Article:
The Philippine currency has been the worst performing in Asia this year, with the U.S. dollar rising around 3.7 percent against the peso. In contrast, the peso’s peers have generally gained against the greenback.
The dollar was fetching 51.159 pesos at 10:27 a.m. HK/SIN on Tuesday. Analysts have blamed the weakness on the country’s current account deficit, which is when the value of a country’s total imports exceeds its total exports. The difference between the two figures often must be financed by debt.
“The Philippines is an emerging market that’s growing quite fast. It’s natural for such a market to have a current account deficit,” Espenilla told CNBC’s “Squawk Box” on Tuesday. “What’s important is the quality of that deficit. If you look underneath the numbers, it’s actually capital goods imports that are behind it. And this is going to improve productive capacity of the economy further.”
He added that the current account deficit wasn’t going to rise to more than 1 percent of gross domestic product.
“Today, the Philippines has good market access, low external debt, and therefore, this current account deficit is something the economy can readily finance,” Espenilla said on the sidelines of a Philippine economic briefing in Singapore.
The central banker also said he wasn’t overly concerned that the peso’s fall might stoke price increases in the country, citing official forecasts that inflation would remain just above its 3 percent target ahead.
“Since we have shown credibility in our inflation targeting, the pass-through effects on inflation of exchange rate depreciation have become very markedly low,” he said.
Analysts were somewhat more concerned about the currency.
In a note on Monday, economists at bank ANZ noted that remittances in the fourth quarter from overseas Philippine workers and funds flowing into the country’s growing outsourcing industry ceased to offset the Philippines’ trade deficit.
Remittances have risen this year, up 4.5 percent between January and May from the year-earlier period to $11.35 billion, according to data from the central bank.
But ANZ noted that imports have surged, particularly for capital goods to be used in the construction industry.
While the country’s efforts to build its lagging infrastructure were likely a beneficiary of those imports, ANZ said it was concerned about expanding credit to the real estate sector, citing “spectacular” property price rises.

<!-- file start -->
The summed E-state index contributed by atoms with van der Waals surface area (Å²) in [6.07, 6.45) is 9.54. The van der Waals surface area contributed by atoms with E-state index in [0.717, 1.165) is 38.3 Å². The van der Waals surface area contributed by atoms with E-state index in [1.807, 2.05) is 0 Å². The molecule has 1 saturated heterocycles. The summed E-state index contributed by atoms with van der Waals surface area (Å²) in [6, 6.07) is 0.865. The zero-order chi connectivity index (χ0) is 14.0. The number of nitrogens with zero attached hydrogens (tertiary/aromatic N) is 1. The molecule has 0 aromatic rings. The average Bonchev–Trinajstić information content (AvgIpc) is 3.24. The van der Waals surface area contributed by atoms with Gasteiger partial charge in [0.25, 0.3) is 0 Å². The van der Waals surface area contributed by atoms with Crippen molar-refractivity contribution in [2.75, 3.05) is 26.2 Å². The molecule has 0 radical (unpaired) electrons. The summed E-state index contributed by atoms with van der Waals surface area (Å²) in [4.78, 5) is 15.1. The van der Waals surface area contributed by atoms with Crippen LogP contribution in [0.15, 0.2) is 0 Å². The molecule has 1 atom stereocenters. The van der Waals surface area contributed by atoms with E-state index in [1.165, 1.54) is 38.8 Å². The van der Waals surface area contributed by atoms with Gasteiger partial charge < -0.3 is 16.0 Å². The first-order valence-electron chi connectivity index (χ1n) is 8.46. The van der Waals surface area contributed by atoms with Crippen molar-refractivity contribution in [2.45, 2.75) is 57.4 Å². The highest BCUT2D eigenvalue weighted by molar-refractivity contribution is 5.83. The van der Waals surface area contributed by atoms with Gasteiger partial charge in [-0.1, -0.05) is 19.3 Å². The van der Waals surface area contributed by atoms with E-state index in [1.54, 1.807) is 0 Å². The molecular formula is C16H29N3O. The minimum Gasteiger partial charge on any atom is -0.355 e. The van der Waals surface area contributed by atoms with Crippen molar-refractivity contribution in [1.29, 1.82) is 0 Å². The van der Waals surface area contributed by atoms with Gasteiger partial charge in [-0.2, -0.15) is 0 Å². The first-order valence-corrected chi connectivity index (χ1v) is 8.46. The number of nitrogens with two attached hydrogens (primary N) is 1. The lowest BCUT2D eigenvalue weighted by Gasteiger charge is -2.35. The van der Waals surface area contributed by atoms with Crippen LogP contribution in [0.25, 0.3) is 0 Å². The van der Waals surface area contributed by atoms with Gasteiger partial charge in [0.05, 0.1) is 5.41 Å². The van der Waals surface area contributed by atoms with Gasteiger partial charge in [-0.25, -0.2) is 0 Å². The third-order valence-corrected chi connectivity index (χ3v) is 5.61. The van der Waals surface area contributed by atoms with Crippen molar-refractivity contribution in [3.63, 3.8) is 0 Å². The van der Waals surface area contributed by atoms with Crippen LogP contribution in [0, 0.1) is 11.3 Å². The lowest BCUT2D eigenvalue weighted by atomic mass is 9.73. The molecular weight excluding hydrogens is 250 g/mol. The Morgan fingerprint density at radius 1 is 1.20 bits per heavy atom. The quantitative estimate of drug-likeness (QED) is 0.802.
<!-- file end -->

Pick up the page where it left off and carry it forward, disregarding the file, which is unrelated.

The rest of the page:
Indeed, ANZ said a mix of the current account deficit, credit growth, low inflation and a central bank that isn’t changing interest rates would have pushed the peso down even further, but the BSP appeared to be intervening in the market, with international reserves declining.
The archipelago’s overall economy, however, appeared to still be humming along: Capital Economics estimated that the economy grew around 6.5 percent year-over-year in the second quarter. Those data are due later this week.
In the first quarter, the Philippine economy grew 6.4 percent year-on-year.
Benjamin Diokno, the Philippines’ secretary of budget and management, said he expected economic growth would come in around 7 percent for 2017, which would be the midpoint of the official 6.5 to 7.5 percent official range.
He also talked up the positives of the peso’s fall.
“Luckily, a depreciation favors our overseas Filipino workers and their families, maybe about half of the population benefit from a weak peso. And our exports also will benefit,” Diokno told CNBC’s on Tuesday.
Diokno also highlighted the Duterte administration’s policy priorities.
“Our major focus in the years to come, not only this year, is build, build, build,” he said. “We have to buy capital goods and invest. And it’s natural for a country that is growing and investing to have a short-term current account deficit.”
Diokno noted that the country had sufficient dollars in reserve to service its debt, with a total of around $50 billion in inflows every year from remittances and the outsourcing industry.